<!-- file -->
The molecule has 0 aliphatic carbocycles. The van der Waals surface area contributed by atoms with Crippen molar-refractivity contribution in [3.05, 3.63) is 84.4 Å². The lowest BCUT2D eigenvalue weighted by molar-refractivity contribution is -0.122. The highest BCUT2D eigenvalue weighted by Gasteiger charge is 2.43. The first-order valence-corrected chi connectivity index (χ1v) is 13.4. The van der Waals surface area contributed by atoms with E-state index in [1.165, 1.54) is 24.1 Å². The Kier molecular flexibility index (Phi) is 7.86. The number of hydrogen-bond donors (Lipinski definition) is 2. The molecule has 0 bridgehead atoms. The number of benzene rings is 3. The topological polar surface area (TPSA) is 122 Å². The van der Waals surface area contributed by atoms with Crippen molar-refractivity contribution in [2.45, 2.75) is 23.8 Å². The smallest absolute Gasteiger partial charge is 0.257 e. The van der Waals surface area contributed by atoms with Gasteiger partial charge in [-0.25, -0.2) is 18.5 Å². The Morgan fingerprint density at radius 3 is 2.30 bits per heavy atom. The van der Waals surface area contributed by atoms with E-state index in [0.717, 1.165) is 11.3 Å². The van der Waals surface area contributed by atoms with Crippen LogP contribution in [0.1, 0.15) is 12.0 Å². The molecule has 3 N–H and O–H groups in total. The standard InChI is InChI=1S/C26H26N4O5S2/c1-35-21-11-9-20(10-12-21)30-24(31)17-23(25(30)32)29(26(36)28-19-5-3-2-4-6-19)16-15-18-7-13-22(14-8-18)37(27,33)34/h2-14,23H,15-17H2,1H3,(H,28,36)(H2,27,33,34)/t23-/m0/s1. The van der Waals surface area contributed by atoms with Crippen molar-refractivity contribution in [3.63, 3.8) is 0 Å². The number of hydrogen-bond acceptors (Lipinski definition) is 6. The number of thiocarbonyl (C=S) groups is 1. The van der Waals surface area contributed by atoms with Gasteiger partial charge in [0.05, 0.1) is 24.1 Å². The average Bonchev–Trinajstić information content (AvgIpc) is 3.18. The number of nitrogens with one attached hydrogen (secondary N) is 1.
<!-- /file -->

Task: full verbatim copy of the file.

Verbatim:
The molecule has 0 aliphatic carbocycles. The van der Waals surface area contributed by atoms with Crippen molar-refractivity contribution in [3.05, 3.63) is 84.4 Å². The lowest BCUT2D eigenvalue weighted by molar-refractivity contribution is -0.122. The highest BCUT2D eigenvalue weighted by Gasteiger charge is 2.43. The first-order valence-corrected chi connectivity index (χ1v) is 13.4. The van der Waals surface area contributed by atoms with E-state index in [1.165, 1.54) is 24.1 Å². The Kier molecular flexibility index (Phi) is 7.86. The number of hydrogen-bond donors (Lipinski definition) is 2. The molecule has 0 bridgehead atoms. The number of benzene rings is 3. The topological polar surface area (TPSA) is 122 Å². The van der Waals surface area contributed by atoms with Crippen molar-refractivity contribution in [2.45, 2.75) is 23.8 Å². The smallest absolute Gasteiger partial charge is 0.257 e. The van der Waals surface area contributed by atoms with Gasteiger partial charge in [-0.25, -0.2) is 18.5 Å². The Morgan fingerprint density at radius 3 is 2.30 bits per heavy atom. The van der Waals surface area contributed by atoms with E-state index in [0.717, 1.165) is 11.3 Å². The van der Waals surface area contributed by atoms with Crippen LogP contribution in [0.1, 0.15) is 12.0 Å². The molecule has 3 N–H and O–H groups in total. The standard InChI is InChI=1S/C26H26N4O5S2/c1-35-21-11-9-20(10-12-21)30-24(31)17-23(25(30)32)29(26(36)28-19-5-3-2-4-6-19)16-15-18-7-13-22(14-8-18)37(27,33)34/h2-14,23H,15-17H2,1H3,(H,28,36)(H2,27,33,34)/t23-/m0/s1. The van der Waals surface area contributed by atoms with Crippen molar-refractivity contribution in [3.63, 3.8) is 0 Å². The number of hydrogen-bond acceptors (Lipinski definition) is 6. The number of thiocarbonyl (C=S) groups is 1. The van der Waals surface area contributed by atoms with Gasteiger partial charge in [0.05, 0.1) is 24.1 Å². The average Bonchev–Trinajstić information content (AvgIpc) is 3.18. The number of nitrogens with one attached hydrogen (secondary N) is 1.